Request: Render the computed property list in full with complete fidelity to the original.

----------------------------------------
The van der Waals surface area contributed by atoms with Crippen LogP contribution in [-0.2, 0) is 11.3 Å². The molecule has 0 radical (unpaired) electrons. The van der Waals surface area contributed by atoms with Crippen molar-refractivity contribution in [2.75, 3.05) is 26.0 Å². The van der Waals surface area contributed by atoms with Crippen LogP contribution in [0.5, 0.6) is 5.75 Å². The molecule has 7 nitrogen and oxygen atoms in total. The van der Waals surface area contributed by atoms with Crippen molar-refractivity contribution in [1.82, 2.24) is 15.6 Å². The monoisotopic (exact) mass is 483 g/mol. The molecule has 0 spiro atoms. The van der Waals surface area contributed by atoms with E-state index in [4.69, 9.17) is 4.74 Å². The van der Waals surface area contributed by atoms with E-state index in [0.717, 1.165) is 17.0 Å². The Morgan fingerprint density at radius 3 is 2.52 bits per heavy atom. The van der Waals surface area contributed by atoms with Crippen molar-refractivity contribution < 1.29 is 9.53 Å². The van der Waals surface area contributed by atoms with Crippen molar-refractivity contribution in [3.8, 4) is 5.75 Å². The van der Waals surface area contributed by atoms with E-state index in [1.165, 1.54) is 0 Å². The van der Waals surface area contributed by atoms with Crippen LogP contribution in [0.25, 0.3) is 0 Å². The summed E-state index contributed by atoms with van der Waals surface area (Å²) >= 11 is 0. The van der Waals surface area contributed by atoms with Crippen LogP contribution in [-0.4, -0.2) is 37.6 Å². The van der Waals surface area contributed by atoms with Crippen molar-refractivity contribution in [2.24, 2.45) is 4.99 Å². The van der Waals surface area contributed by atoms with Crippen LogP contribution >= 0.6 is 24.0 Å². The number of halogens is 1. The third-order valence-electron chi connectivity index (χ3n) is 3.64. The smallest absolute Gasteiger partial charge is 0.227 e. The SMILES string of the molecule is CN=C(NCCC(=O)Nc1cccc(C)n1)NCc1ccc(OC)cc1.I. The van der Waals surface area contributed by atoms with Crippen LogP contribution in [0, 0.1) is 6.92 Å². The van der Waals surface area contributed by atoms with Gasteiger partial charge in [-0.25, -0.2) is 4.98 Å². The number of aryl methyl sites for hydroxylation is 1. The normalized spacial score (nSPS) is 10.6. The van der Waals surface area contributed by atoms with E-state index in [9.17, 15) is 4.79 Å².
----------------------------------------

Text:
The van der Waals surface area contributed by atoms with Crippen LogP contribution in [-0.2, 0) is 11.3 Å². The molecule has 0 radical (unpaired) electrons. The van der Waals surface area contributed by atoms with Crippen molar-refractivity contribution in [2.75, 3.05) is 26.0 Å². The van der Waals surface area contributed by atoms with Crippen LogP contribution in [0.5, 0.6) is 5.75 Å². The molecule has 7 nitrogen and oxygen atoms in total. The van der Waals surface area contributed by atoms with Crippen molar-refractivity contribution in [1.82, 2.24) is 15.6 Å². The monoisotopic (exact) mass is 483 g/mol. The molecule has 0 spiro atoms. The van der Waals surface area contributed by atoms with E-state index in [4.69, 9.17) is 4.74 Å². The van der Waals surface area contributed by atoms with E-state index in [0.717, 1.165) is 17.0 Å². The Morgan fingerprint density at radius 3 is 2.52 bits per heavy atom. The van der Waals surface area contributed by atoms with Crippen molar-refractivity contribution < 1.29 is 9.53 Å². The van der Waals surface area contributed by atoms with Crippen molar-refractivity contribution in [3.8, 4) is 5.75 Å². The van der Waals surface area contributed by atoms with E-state index in [1.165, 1.54) is 0 Å². The van der Waals surface area contributed by atoms with Crippen LogP contribution in [0.25, 0.3) is 0 Å². The summed E-state index contributed by atoms with van der Waals surface area (Å²) >= 11 is 0. The van der Waals surface area contributed by atoms with Crippen LogP contribution in [-0.4, -0.2) is 37.6 Å². The van der Waals surface area contributed by atoms with Crippen molar-refractivity contribution in [2.24, 2.45) is 4.99 Å². The van der Waals surface area contributed by atoms with Crippen LogP contribution >= 0.6 is 24.0 Å². The number of halogens is 1. The third-order valence-electron chi connectivity index (χ3n) is 3.64. The smallest absolute Gasteiger partial charge is 0.227 e. The SMILES string of the molecule is CN=C(NCCC(=O)Nc1cccc(C)n1)NCc1ccc(OC)cc1.I. The van der Waals surface area contributed by atoms with Crippen LogP contribution in [0, 0.1) is 6.92 Å². The van der Waals surface area contributed by atoms with Gasteiger partial charge in [-0.25, -0.2) is 4.98 Å². The number of aryl methyl sites for hydroxylation is 1. The normalized spacial score (nSPS) is 10.6. The van der Waals surface area contributed by atoms with E-state index in [9.17, 15) is 4.79 Å².